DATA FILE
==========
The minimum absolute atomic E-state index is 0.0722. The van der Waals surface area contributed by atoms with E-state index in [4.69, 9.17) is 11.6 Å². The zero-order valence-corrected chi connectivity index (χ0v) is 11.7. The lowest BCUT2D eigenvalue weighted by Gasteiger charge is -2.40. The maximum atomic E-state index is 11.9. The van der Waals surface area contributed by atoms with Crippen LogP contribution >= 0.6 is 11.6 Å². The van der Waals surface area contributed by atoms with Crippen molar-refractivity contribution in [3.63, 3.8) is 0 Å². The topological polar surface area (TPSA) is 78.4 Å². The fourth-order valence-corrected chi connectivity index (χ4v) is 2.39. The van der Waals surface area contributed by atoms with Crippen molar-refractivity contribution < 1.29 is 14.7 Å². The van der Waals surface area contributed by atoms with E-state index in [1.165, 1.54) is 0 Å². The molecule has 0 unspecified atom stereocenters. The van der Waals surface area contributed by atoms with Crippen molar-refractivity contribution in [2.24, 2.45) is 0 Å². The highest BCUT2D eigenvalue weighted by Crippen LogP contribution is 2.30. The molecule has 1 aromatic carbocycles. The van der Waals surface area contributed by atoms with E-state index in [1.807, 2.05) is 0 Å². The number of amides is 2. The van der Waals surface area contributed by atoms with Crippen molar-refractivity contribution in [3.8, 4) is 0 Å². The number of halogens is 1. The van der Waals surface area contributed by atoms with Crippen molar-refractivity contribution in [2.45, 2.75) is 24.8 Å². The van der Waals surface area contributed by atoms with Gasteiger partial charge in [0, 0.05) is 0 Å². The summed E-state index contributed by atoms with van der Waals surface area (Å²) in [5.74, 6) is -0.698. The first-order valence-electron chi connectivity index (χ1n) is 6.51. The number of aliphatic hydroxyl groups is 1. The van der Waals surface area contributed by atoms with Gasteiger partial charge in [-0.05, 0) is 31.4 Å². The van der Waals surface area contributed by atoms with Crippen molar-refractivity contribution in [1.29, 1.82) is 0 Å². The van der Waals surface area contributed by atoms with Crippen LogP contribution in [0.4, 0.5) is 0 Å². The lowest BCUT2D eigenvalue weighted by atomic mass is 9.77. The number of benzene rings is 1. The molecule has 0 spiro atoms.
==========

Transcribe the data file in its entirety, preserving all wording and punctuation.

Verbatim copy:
The minimum absolute atomic E-state index is 0.0722. The van der Waals surface area contributed by atoms with E-state index in [4.69, 9.17) is 11.6 Å². The zero-order valence-corrected chi connectivity index (χ0v) is 11.7. The lowest BCUT2D eigenvalue weighted by Gasteiger charge is -2.40. The maximum atomic E-state index is 11.9. The van der Waals surface area contributed by atoms with Crippen LogP contribution >= 0.6 is 11.6 Å². The van der Waals surface area contributed by atoms with Crippen molar-refractivity contribution in [3.63, 3.8) is 0 Å². The topological polar surface area (TPSA) is 78.4 Å². The fourth-order valence-corrected chi connectivity index (χ4v) is 2.39. The van der Waals surface area contributed by atoms with Crippen molar-refractivity contribution < 1.29 is 14.7 Å². The van der Waals surface area contributed by atoms with E-state index in [1.165, 1.54) is 0 Å². The molecule has 0 unspecified atom stereocenters. The van der Waals surface area contributed by atoms with Crippen molar-refractivity contribution in [2.24, 2.45) is 0 Å². The highest BCUT2D eigenvalue weighted by Crippen LogP contribution is 2.30. The molecule has 1 aromatic carbocycles. The van der Waals surface area contributed by atoms with E-state index in [1.807, 2.05) is 0 Å². The number of amides is 2. The van der Waals surface area contributed by atoms with Crippen molar-refractivity contribution in [3.8, 4) is 0 Å². The number of halogens is 1. The van der Waals surface area contributed by atoms with Crippen molar-refractivity contribution in [2.45, 2.75) is 24.8 Å². The van der Waals surface area contributed by atoms with Gasteiger partial charge in [0, 0.05) is 0 Å². The summed E-state index contributed by atoms with van der Waals surface area (Å²) in [5.74, 6) is -0.698. The first-order valence-electron chi connectivity index (χ1n) is 6.51. The number of aliphatic hydroxyl groups is 1. The van der Waals surface area contributed by atoms with Gasteiger partial charge in [-0.05, 0) is 31.4 Å². The van der Waals surface area contributed by atoms with Crippen molar-refractivity contribution in [1.29, 1.82) is 0 Å². The van der Waals surface area contributed by atoms with Crippen LogP contribution in [0.4, 0.5) is 0 Å². The lowest BCUT2D eigenvalue weighted by atomic mass is 9.77. The number of benzene rings is 1. The molecule has 0 spiro atoms.